Wednesday, October 7, 2009

Hip Hop, Homecoming and Hoes

Hip Hop, Homecoming and Hoes:
How HBCUs Fund Gangsta Rap

Paul Scott

It's Autumn. A time when HBCUs (Historically Black Colleges and Universities) across the country celebrate homecomings. It's a season of football games, marching bands and step shows. It's also a time when universities pay major dollars to rappers who act like they have never seen the inside of a classroom.

Recently, students at North Carolina A@T and FAMU protested the inclusion of Gucci Mane in their annual homecoming concerts. The students felt that with the spilling over of gang violence onto college campuses, to roll out the red carpet for one of the major purveyors of all that is wrong with Hip Hop would not be a good look.

Although the Gucci guy is still scheduled to roll into Greensboro Halloween night, because of the student protests, the university's administrators decided to take the school's name off of the marquee.

I don't know why the "Aggies" are singling out Gucci Mane since there is nothing, even remotely, unique about his Dirty South swagga and "trap tales." But I really don't care why they put Gucci on blast. The revolution against this foolishness has to start somewhere and I can think of no better place than a predominately black institute of higher learning and I can think of no better time than now.

This is not the first time that college students have taken a stand against the violence and misoginy in most commercial Hip Hop. Back in 2004, the sisters of Spelman put heat on Nelly in response to his Tip Drill video that featured a black woman's derriere being used as a credit card swiper.

But it has not happened nearly enough. While many people have looked to the teeny bopper "106 and Park " crowd to be the vanguard responsible for stopping "gangsta rap" the real responsibility lies at the feet of college students.

It is a well known fact that most entertainers don't make their money selling cds, especially in the age of youtube and Limewire but they make their spending cash via concert tours. Many of theses concerts are held in conjunction with college activities such as homecomings and spring break events.

So, in essence, it can be said that HBCU's bankroll much of the music that promotes black on black violence and the disrespect of black women.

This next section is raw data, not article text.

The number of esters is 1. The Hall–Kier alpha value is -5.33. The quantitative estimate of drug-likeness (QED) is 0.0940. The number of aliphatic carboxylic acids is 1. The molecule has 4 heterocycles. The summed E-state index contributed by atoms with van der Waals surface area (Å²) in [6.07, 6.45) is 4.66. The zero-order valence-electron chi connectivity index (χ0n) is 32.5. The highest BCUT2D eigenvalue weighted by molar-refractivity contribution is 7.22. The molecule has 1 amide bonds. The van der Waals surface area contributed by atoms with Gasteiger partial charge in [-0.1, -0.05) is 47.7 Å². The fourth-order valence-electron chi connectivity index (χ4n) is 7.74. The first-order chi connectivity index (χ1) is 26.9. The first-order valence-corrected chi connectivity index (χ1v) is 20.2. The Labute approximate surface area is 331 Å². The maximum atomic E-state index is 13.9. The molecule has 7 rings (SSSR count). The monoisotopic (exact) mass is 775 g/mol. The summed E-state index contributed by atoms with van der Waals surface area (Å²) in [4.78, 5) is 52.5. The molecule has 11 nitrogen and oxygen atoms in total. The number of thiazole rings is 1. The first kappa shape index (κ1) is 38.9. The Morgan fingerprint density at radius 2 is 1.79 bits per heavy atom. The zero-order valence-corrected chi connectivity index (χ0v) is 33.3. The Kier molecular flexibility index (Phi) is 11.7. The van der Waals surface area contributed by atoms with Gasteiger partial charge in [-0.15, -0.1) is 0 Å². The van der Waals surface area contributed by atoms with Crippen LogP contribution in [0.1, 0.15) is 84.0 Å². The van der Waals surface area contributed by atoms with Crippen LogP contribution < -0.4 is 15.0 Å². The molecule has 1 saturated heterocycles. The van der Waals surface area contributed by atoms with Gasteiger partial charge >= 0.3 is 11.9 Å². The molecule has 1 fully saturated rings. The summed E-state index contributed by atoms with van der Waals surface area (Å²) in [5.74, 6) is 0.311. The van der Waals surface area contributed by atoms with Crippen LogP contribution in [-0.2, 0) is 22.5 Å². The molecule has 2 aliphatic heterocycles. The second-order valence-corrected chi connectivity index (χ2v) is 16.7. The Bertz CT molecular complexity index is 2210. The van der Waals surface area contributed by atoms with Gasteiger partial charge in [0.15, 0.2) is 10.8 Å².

Although, some my argue that college coeds are old enough to know the difference between the fantasy world of Hip Hop and real life, their little brothers and sisters are not. By supporting artists that promote negativity the students are helping to fund the destruction of the generation coming up behind them.

Despite the fact that some of these colleges have Hip Hop classes and frequently sponsor Hip Hop conferences that bemoan the current state of Hip Hop, unfortunately, these initiatives have not helped the students develop a workable strategy that would force Hip hop artists to produce the type of music that many college educated students profess to want.

This is not to say that white colleges are bastions of morality, by any means , as the keg parties and "girls gone wild" scenarios are things that legends are made of. So, the question that some may ask is whether black institutions should be held to higher standards.

Of course they should.

Our ancestors did not sacrifice their lives so that black students today can listen to "tha Gooch " rap about gettin' wasted.

More than that, they owe it to the future generation who should be looking to them as the ones who will finally end centuries of perpetual black misery.

Black colleges across the country should ban together and place a moratorium on the minstrelsy so prevalent in much of today's Hip Hop. The student body presidents at HBCU's should draft a "manifesto against the madness" and vow not to spend student funds to bring rappers that shame the black community to their campuses. Instead they must seek out those artists that seek to encourage young black children to strive for college yards instead of prison yards.

So, intelligent brothers and sisters of HBCU's, the choice is yours. Are you going to raise your voices against Gucci gangsta-ism or are you going to be at the next concert singin' "Freaky Gurl " at the top of your lungs? "

Paul Scott writes for No Warning Shots He can be reached at or (919) 451-8283 For more information on the Intelligence Over Ignorance Campaign go to